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"Why Did You Choose to Become a Teacher?"

Dear Future Teachers,

Over the weekend I had the opportunity to speak on a panel made up of current Education majors/future teachers in college. The audience was composed of high schoolers looking to go to school to become teachers themselves. The high school students had a LOT of fantastic questions surrounding our experiences as college students studying Education, which gave me an opportunity to share my story with them as well as reflect on my experiences so far (this was a surprisingly emotional process)! I wanted to take this week to share some of the questions the high schooler's asked, as well as my personal answers in case there is anyone looking to become a teacher and wanted to hear directly from a current college student!

A visual representation of my mind as I shared my journey with the panel:

"Why did you choose to become a teacher?"

I first expressed an interest in teaching when I was in the 2nd grade, although my career interests fluctuated until my junior year in high school. I always knew that I wanted a career where I could help people, especially one where I would feel involved in the community. When I got to high school, I had several incredible teachers who challenged me, pushed me to grow, and made me feel seen. I just knew that I wanted to have the same impact some day, so I thought to myself: "Why don't I go into teaching?" I began working at an after-school program with elementary students, which showed me that I enjoyed working around kids. I applied to several education programs for college, eventually choosing UNC's School of Education, and my classes solidified my desire to become an educator!

"Why did you choose the grade level/subject area you are studying?

Choosing a grade level was pretty easy for me. I feel really drawn to working with younger students, so I am preparing to become an Elementary Education teacher. I feel that I have a very bright and bubbly teaching style, letting myself get silly and animated to engage students. There are challenges to working with younger students of course; the students are just learning how to read, write, and express themselves, which takes more patience on the part of the teacher. On the other hand, middle and high schoolers might not take to my teaching personality as enthusiastically. I currently work with middle schoolers, and I love them with my entire heart, but secondary school students come with their own sets of challenges that are harder for me to navigate.

"How did you choose your program?"

I applied to four different teaching programs (UNC Chapel Hill, North Carolina State University, Appalachian State University, and UNC-Charlotte). I had heard great things about each program, and they were all unique to each other. I narrowed my choices by only looking in-state for financial reasons. Interestingly, I chose the school that doesn't have an Education major.

I chose UNC for its Human Development and Family Studies major, mostly because I had heard so many stories of people who changed their mind about what they wanted to pursue after going to college. I wanted a major that didn't tie me down to teaching, but still provided career paths for me to work with people. My major can lead students to become teachers, counselors, child life specialists, social workers, etc. I did stick with teaching, but another reason I felt that UNC-Chapel Hill was a good choice for me was for it's 1-year Master in Arts of Teaching program. UNC students who pre-affiliate with the M.A.T. program during undergrad are able to take classes for the M.A.T. during undergrad, saving me a few thousand dollars in the long run!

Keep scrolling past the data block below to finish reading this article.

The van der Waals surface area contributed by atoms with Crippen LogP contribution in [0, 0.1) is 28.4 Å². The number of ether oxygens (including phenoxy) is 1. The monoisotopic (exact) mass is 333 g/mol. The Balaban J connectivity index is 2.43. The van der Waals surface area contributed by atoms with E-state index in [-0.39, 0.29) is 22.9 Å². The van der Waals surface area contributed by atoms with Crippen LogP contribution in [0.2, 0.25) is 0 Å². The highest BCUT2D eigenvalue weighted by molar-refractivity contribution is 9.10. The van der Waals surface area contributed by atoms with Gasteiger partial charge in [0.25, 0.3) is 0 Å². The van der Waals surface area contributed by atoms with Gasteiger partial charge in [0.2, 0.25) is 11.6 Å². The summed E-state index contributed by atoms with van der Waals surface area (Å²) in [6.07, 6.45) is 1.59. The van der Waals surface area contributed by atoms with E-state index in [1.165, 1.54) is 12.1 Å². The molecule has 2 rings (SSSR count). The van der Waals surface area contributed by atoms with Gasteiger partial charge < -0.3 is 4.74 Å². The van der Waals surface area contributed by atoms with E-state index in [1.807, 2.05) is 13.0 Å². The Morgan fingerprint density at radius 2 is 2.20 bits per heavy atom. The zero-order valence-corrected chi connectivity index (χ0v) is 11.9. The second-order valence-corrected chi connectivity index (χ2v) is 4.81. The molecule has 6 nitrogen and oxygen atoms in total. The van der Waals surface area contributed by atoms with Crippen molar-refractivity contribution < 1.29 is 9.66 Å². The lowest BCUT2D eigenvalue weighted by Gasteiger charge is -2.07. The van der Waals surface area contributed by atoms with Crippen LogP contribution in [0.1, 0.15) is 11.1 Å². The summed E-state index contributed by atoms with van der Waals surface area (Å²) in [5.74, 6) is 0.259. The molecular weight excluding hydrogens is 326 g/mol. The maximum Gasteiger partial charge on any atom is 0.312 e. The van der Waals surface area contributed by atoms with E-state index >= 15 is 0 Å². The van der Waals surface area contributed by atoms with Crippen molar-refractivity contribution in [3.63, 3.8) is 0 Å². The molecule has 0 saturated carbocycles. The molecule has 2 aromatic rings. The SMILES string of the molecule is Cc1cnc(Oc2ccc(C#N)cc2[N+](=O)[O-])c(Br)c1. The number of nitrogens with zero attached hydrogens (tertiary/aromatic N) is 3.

"Do you have any regrets?"

This was a heavy question one of the participants proposed during our panel. Outwardly, I have been very excited and passionate about what I study and working with my students. However, I would be lying if I said there haven't been some moments that I felt regret.

After the COVID-19 pandemic especially, there have been moments where I've really questioned whether I want to become a teacher. I see how little support there is for teachers as they navigate a new platform for teaching. There have also been moments where I wish I chose a more lucrative career, especially when I surround myself with so many people who want to be doctors, computer scientists, pharmacists, etc. I've been upset when thinking about teacher pay in my future. However, neither of these worries overpowers the feeling I have when interacting with my students. Nothing has ever made me feel as fulfilled as teaching does. I am scared about the future of teaching with the possibility of virtual classrooms, but I know I'm in a place where I can learn and adapt to these challenges since I haven't started my career just yet.


I know that teaching isn't the most glamorous or celebrated career. I know that there are challenges and problems in our education system that really disadvantage educators. I also know that students need quality teachers. I feel called to be an educator, and I hope to provide the care that my own teachers have been able to provide me as a student. I believe kids are the future, and if I can play a role in helping them develop into the incredible humans I know they can be, I will feel like teaching would be worth it.

If you have any other questions about choosing to become an educator or what the college experience is like for a future teacher, please reach out to me via my Contact Form or my email at

Much Love,

Emily B.

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